By Hilary George-Parkin, Styleite
Victoria's Secret received plenty of well-deserved recognition for their role in helping out with Hurricane Sandy relief efforts in the week leading up to their annual fashion show, and this year's Nov. 7 spectacle was every bit the glittery, star-studded bash that we've come to expect.
But all is not well in lingerie land after the company sent American model Karlie Kloss, 20, down the runway in a feather headdress, buckskin bikini and turquoise jewelry. The outfit, meant to represent Thanksgiving, sparked outrage within the Native American community for its misappropriation of cultural attire.
The controversy came mere days after band No Doubt pulled their video for "Looking Hot", which featured singer Gwen Stefani dressed up in similarly stereotypical garb. And just last year, the Native American community criticized retailer Urban Outfitters for use of the word "Navajo" in product names, including "Navajo Hipster Panty."
Aptly-titled blog Native Appropriations points out that, beyond merely jumbling all American Indian cultures into one mish-mash, the Victoria's Secret outfit is especially hurtful to a group of women who face widespread sexual violence:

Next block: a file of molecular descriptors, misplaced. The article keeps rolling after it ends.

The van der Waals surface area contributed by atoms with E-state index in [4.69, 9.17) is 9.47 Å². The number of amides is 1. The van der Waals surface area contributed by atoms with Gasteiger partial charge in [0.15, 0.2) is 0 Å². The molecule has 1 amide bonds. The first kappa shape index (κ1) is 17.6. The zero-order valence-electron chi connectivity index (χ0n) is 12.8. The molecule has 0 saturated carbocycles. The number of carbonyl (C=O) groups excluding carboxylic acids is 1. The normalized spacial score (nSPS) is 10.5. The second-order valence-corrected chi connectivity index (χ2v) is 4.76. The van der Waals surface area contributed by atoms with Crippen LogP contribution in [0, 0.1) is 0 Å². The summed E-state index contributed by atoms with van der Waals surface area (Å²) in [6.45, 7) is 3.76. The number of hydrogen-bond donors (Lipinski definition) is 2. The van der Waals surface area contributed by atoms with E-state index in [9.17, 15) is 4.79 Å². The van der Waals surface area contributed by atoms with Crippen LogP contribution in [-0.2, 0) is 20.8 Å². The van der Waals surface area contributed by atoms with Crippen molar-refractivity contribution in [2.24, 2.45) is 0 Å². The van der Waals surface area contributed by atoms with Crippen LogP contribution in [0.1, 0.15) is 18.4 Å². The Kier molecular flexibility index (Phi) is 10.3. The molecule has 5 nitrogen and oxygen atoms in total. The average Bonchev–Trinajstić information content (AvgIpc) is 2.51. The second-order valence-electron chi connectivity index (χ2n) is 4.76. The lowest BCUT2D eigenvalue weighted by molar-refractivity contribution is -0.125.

Besides the daily harm of these ongoing microaggressions for Native folks, the sexualization of Native women continues to be an ignored and continuing epidemic…So Victoria's Secret, now is the time to apologize. It's not too late to cut Karlie's headdressed outfit out and leave it on the editing room floor. This isn't "fun," this isn't a "fantasy" character. This is about our cultures, our bodies, and our lives. Native people demand and deserve far more respect than this."
Victoria's Secret has indeed apologized and agreed to remove the look from their Dec. 4 broadcast. The company sent the following message this Saturday via Facebook and Twitter:
We are sorry that the Native American headdress replica used in our recent fashion show has upset individuals. We sincerely apologize as we absolutely had no intention to offend anyone. Out of respect, we will not be including the outfit in any broadcast, marketing materials nor in any other way.
The apology has received almost 10,000 likes and 700 retweets, as of noon Monday, since it was posted.
Kloss likewise apologized on her personal Twitter: "I am deeply sorry if what I wore during the VS Show offended anyone. I support VS's decision to remove the outfit from the broadcast."
This isn't the first time Victoria's Secret has found itself in hot water over a controversial outfit. In Sept., the company pulled a geisha-inspired outfit that was being sold on its website.
What do you think of the controversial Native American-inspired outfit? Is it indeed offensive? Share your thoughts!
More from Styleite:
Navajo nation sues Urban Outfitters for tribal print panties
How Victoria’s Secret rescued the National Guard
Victoria’s Secret slams Kate Upton: ‘We would never use her’